Common and Specific Alterations of Amygdala Subregions in Major Depressive Disorder With and Without Anxiety: A Combined Structural and Resting-State Functional MRI Study

Frontiers in Human Neuroscience 15 (2021)
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Anxious major depressive disorder is a common subtype of major depressive disorder; however, its unique neural mechanism is not well-understood currently. Using multimodal MRI data, this study examined common and specific alterations of amygdala subregions between patients with and without anxiety. No alterations were observed in the gray matter volume or intra-region functional integration in either patient group. Compared with the controls, both patient groups showed decreased functional connectivity between the left superficial amygdala and the left putamen, and between the right superficial amygdala and the bilateral anterior cingulate cortex and medial orbitofrontal cortex, while only patients with anxiety exhibited decreased activity in the bilateral laterobasal and superficial amygdala. Moreover, the decreased activity correlated negatively with the Hamilton depression scale scores in the patients with anxiety. These findings provided insights into the pathophysiologic processes of anxious major depressive disorder and may help to develop new and effective treatment programs.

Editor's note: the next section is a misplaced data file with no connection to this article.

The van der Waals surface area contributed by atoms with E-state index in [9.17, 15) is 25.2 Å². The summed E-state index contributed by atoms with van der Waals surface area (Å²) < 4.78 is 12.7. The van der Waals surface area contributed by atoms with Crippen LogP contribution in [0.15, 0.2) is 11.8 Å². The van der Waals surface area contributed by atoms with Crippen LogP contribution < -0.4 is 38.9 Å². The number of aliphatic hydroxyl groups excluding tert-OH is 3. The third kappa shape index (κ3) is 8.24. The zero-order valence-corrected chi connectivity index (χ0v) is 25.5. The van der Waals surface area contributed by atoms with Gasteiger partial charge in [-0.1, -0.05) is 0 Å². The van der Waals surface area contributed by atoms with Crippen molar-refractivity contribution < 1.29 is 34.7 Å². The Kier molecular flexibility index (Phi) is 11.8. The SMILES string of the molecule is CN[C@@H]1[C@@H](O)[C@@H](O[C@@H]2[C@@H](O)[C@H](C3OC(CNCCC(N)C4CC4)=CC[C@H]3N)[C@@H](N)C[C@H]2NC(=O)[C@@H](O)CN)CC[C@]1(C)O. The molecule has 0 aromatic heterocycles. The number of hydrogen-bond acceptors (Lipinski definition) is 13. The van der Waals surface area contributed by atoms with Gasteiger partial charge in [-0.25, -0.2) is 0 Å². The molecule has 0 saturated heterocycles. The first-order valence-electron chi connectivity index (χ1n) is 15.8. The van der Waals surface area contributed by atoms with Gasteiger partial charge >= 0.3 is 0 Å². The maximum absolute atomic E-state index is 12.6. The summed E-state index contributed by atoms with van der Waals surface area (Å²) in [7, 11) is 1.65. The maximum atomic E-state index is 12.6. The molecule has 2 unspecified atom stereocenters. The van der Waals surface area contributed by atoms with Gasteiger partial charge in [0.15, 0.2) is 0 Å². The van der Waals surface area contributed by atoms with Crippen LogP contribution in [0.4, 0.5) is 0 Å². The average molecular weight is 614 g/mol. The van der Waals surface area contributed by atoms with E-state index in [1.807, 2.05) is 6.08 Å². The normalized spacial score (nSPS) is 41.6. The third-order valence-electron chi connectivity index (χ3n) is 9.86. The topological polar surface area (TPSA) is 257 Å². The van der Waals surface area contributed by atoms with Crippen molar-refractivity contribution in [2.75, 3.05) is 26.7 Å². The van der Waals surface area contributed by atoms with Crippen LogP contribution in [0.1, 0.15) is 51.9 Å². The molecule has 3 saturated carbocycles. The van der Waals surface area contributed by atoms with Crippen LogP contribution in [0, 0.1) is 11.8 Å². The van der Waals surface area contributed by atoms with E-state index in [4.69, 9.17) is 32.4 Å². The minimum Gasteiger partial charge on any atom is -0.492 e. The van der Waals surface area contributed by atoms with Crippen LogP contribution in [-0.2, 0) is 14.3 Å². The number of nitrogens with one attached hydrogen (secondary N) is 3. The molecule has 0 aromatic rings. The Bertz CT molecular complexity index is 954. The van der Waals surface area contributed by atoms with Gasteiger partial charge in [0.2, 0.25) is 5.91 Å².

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Wei Chen
Huazhong University of Science & Technology